CFPB Adjusts Regulation Z Threshold Dollar Amounts
On August 15th, the CFPB issued a final rule amending several threshold dollar amounts in Regulation Z applicable to the Credit Card Accountability Responsibility and Disclosure Act of 2009 (CARD Act), the Home Ownership and Equity Protection Act of 1994 (HOEPA), and the Dodd-Frank Act. The CFPB must re-calculate the dollar amounts for these Regulation Z provisions annually based on the annual percentage change reflected in the Consumer Price Index in effect on June 1 of the preceding year. With respect to the CARD Act, the minimum interest charge disclosure thresholds will remain unchanged in 2015. However, the penalty fees safe harbor under the CARD Act, as adjusted for 2015, is $27 for a first late payment and $38 for each subsequent violation within the following six months. For HOEPA loans, effective January 1, 2015, the adjusted total loan amount threshold is $20,391 and the adjusted statutory fee trigger for HOPEA loans is $1,020. Finally, for the purpose of a creditor's determination of a consumer's ability to repay a transaction secured by a dwelling, a covered transaction is not a qualified mortgage unless the transaction's total points and fees do not exceed the following revised thresholds:
- three percent of the total loan amount for a loan greater than or equal to $101,953;
- $3,059 for a loan amount greater than or equal to $61,172 but less than $101,953;
- five percent of the total loan amount for a loan greater than or equal to $20,391 but less than $61,172;
- $1,020 for a loan amount greater than or equal to $12,744 but less than $20,391; and
- eight percent of the total loan amount for a loan amount less than $12,744.
CFPB Issues Bulletin Addressing Mortgage Serving Transfers
On August 19th, the CFPB issued Bulletin 2014-01 addressing various risks presented by transferring mortgage loans. The Bulletin outlines the CFPB's expectations for mortgage servicers that transfer loans. It replaces CFPB Bulletin 2013-01, released in February 2013, which also addressed servicing transfers. As a part of the CFPB's new mortgage servicing rules that took effect in January 2014, mortgage servicers are required to maintain policies and procedures that facilitate the handover of information when a servicer transfers a mortgage loan. The new Bulletin provides examples of the types of issues that CFPB examiners will look for in analyzing whether a loan has been transferred properly. The CFPB is especially concerned with, and CFPB examiners will scrutinize, transfers of loans with pending loss mitigation applications or approved trial and permanent modification plans. The new Bulletin also provides examples of good loan servicing transfer practices such as flagging loans with pending loss mitigation applications and ensuring that transfers of such loans occur in a timely manner.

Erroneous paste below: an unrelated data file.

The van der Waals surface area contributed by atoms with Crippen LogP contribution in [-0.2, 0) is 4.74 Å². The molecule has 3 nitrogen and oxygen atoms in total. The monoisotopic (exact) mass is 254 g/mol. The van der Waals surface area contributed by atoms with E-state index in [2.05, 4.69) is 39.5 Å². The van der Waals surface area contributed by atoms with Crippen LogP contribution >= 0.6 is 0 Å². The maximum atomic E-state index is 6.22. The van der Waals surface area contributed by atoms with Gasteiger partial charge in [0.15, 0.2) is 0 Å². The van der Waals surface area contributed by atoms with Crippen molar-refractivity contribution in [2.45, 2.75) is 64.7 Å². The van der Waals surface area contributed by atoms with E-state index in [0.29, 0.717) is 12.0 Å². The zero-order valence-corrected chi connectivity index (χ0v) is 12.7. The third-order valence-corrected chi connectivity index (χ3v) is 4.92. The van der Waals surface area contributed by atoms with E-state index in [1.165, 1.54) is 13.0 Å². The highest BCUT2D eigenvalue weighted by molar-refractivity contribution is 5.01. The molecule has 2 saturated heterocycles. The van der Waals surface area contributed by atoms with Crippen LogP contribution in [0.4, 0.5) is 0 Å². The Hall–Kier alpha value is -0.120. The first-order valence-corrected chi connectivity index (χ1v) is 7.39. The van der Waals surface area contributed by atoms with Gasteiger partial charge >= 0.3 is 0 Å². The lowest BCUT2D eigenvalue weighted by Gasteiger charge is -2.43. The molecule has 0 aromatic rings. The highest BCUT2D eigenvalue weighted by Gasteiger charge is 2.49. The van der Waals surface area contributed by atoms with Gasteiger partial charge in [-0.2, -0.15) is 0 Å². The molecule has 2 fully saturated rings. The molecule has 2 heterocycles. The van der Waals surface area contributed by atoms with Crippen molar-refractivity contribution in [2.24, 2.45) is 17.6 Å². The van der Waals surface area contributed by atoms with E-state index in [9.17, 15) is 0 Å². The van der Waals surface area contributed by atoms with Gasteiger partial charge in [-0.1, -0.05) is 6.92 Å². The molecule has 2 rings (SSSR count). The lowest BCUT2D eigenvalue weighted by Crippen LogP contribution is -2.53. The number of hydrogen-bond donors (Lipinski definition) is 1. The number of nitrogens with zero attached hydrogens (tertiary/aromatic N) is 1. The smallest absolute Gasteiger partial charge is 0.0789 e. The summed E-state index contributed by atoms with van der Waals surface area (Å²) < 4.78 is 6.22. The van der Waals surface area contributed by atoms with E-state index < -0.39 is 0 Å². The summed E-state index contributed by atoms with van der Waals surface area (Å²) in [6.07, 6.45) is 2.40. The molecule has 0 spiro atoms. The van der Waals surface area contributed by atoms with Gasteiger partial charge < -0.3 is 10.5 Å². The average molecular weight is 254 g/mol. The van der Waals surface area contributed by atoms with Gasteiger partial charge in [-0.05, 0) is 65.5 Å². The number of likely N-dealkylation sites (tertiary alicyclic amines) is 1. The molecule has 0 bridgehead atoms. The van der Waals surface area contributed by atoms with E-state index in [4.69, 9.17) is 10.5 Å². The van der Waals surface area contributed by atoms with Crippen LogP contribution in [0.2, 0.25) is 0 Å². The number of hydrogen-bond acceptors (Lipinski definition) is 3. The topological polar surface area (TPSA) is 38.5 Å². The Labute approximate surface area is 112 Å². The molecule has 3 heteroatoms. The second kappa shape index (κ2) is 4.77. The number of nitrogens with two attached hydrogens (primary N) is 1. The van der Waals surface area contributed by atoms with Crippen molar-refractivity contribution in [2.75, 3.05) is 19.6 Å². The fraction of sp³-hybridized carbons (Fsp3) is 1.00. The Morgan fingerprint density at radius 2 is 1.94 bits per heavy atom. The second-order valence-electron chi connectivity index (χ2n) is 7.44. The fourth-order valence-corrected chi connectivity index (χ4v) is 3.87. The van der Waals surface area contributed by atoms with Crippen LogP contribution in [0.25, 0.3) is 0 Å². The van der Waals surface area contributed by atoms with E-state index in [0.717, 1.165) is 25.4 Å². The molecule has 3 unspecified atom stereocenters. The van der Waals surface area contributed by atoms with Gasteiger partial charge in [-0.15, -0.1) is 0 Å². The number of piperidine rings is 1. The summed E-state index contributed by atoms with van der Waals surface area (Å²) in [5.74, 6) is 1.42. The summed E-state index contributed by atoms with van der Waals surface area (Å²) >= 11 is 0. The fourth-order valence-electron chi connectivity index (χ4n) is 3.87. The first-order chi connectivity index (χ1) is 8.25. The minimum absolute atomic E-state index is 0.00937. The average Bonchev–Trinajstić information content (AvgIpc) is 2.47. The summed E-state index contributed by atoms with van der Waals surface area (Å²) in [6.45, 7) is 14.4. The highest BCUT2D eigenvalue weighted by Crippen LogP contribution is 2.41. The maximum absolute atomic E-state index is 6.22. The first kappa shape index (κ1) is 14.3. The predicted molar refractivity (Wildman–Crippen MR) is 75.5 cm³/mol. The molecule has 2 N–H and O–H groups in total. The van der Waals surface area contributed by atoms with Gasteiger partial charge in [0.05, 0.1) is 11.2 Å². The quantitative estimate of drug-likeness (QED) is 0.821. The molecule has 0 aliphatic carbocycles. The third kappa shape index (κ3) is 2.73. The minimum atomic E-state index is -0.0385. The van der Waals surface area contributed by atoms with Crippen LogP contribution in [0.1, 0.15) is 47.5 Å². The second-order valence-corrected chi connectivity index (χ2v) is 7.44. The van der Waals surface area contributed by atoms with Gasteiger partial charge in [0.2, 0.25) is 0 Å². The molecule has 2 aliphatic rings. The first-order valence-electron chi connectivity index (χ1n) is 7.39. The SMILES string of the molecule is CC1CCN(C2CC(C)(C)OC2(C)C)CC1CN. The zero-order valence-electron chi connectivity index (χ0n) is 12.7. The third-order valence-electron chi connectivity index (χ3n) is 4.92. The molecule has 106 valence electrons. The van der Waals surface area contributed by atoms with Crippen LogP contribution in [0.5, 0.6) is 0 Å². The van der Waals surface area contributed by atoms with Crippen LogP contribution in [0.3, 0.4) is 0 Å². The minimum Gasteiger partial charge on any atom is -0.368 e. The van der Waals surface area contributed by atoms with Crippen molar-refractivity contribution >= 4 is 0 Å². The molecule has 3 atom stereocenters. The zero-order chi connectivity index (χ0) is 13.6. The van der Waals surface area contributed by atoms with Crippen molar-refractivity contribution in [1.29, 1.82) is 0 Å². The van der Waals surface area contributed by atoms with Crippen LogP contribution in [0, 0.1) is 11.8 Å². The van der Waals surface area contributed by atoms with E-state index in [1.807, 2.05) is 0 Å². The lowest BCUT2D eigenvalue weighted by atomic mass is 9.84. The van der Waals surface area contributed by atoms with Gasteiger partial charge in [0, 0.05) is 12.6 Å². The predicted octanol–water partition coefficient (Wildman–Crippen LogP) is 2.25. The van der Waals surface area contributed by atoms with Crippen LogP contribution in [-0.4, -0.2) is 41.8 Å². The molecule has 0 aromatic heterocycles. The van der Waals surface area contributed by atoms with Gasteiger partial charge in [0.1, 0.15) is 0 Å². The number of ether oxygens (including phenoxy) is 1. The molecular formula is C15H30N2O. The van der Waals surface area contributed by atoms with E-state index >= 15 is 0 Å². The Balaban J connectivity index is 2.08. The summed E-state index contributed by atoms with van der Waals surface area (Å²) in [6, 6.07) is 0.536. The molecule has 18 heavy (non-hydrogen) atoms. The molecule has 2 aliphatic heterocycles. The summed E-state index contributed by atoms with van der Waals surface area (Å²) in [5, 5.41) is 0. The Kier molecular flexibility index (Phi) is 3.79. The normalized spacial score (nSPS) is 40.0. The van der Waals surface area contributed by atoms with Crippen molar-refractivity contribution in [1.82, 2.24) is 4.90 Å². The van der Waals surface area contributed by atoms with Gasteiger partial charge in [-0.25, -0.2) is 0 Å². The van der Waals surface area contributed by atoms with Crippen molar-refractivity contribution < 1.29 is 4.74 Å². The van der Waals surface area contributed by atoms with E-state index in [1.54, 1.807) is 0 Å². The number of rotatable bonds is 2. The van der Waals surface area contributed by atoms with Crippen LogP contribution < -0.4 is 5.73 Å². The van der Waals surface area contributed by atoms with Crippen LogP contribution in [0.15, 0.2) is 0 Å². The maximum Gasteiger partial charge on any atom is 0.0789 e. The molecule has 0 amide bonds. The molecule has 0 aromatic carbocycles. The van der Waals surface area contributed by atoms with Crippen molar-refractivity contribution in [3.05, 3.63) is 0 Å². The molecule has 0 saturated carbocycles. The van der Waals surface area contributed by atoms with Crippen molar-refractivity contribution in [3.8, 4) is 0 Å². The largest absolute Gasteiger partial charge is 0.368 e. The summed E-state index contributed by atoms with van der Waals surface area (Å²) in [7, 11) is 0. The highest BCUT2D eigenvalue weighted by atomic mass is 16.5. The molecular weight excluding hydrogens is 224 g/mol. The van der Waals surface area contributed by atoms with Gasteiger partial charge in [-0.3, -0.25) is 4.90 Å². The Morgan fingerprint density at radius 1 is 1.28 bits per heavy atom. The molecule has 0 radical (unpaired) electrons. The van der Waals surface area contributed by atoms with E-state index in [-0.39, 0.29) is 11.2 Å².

CFPB Enforcement Action against Auto Finance Company
On August 20th, the CFPB entered a consent order with an auto finance company that allegedly provided inaccurate information about consumers to credit reporting agencies. The company offers direct loans to consumers to finance their purchase of automobiles. The company services its own auto loans and supplies information about its consumer accounts to credit reporting agencies. It is thus a "furnisher" under the Fair Credit Reporting Act (FCRA). FCRA requires that furnishers have reasonable policies and procedures regarding the accuracy and integrity of the information they furnish.